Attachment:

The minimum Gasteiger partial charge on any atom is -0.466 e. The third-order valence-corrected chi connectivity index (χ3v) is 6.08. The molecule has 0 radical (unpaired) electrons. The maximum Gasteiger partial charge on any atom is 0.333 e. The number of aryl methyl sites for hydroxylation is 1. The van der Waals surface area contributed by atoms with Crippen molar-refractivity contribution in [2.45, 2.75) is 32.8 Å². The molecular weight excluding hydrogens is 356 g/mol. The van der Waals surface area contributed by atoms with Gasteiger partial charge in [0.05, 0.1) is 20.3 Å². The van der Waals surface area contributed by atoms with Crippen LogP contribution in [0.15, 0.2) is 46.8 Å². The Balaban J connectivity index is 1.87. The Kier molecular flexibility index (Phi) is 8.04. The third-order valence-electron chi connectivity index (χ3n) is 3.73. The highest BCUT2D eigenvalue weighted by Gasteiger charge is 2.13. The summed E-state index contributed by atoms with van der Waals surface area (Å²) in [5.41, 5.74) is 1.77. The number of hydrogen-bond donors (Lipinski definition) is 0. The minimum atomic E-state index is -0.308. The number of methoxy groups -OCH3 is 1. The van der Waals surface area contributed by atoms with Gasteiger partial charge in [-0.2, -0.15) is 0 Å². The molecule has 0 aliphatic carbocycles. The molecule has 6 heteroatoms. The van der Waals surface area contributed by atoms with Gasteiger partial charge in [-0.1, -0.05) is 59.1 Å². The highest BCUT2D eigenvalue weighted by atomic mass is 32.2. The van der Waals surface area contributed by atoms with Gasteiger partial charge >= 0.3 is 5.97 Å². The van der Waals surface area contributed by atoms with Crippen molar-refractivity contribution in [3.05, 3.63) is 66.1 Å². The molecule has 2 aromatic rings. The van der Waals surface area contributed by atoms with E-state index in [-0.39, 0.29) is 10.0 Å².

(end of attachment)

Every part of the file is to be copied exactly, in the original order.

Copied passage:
The minimum Gasteiger partial charge on any atom is -0.466 e. The third-order valence-corrected chi connectivity index (χ3v) is 6.08. The molecule has 0 radical (unpaired) electrons. The maximum Gasteiger partial charge on any atom is 0.333 e. The number of aryl methyl sites for hydroxylation is 1. The van der Waals surface area contributed by atoms with Crippen molar-refractivity contribution in [2.45, 2.75) is 32.8 Å². The molecular weight excluding hydrogens is 356 g/mol. The van der Waals surface area contributed by atoms with Gasteiger partial charge in [0.05, 0.1) is 20.3 Å². The van der Waals surface area contributed by atoms with Crippen LogP contribution in [0.15, 0.2) is 46.8 Å². The Balaban J connectivity index is 1.87. The Kier molecular flexibility index (Phi) is 8.04. The third-order valence-electron chi connectivity index (χ3n) is 3.73. The highest BCUT2D eigenvalue weighted by Gasteiger charge is 2.13. The summed E-state index contributed by atoms with van der Waals surface area (Å²) in [5.41, 5.74) is 1.77. The number of hydrogen-bond donors (Lipinski definition) is 0. The minimum atomic E-state index is -0.308. The number of methoxy groups -OCH3 is 1. The van der Waals surface area contributed by atoms with Gasteiger partial charge in [-0.2, -0.15) is 0 Å². The molecule has 0 aliphatic carbocycles. The molecule has 6 heteroatoms. The van der Waals surface area contributed by atoms with Gasteiger partial charge in [-0.1, -0.05) is 59.1 Å². The highest BCUT2D eigenvalue weighted by atomic mass is 32.2. The van der Waals surface area contributed by atoms with Gasteiger partial charge >= 0.3 is 5.97 Å². The van der Waals surface area contributed by atoms with Crippen molar-refractivity contribution in [3.05, 3.63) is 66.1 Å². The molecule has 2 aromatic rings. The van der Waals surface area contributed by atoms with E-state index in [-0.39, 0.29) is 10.0 Å².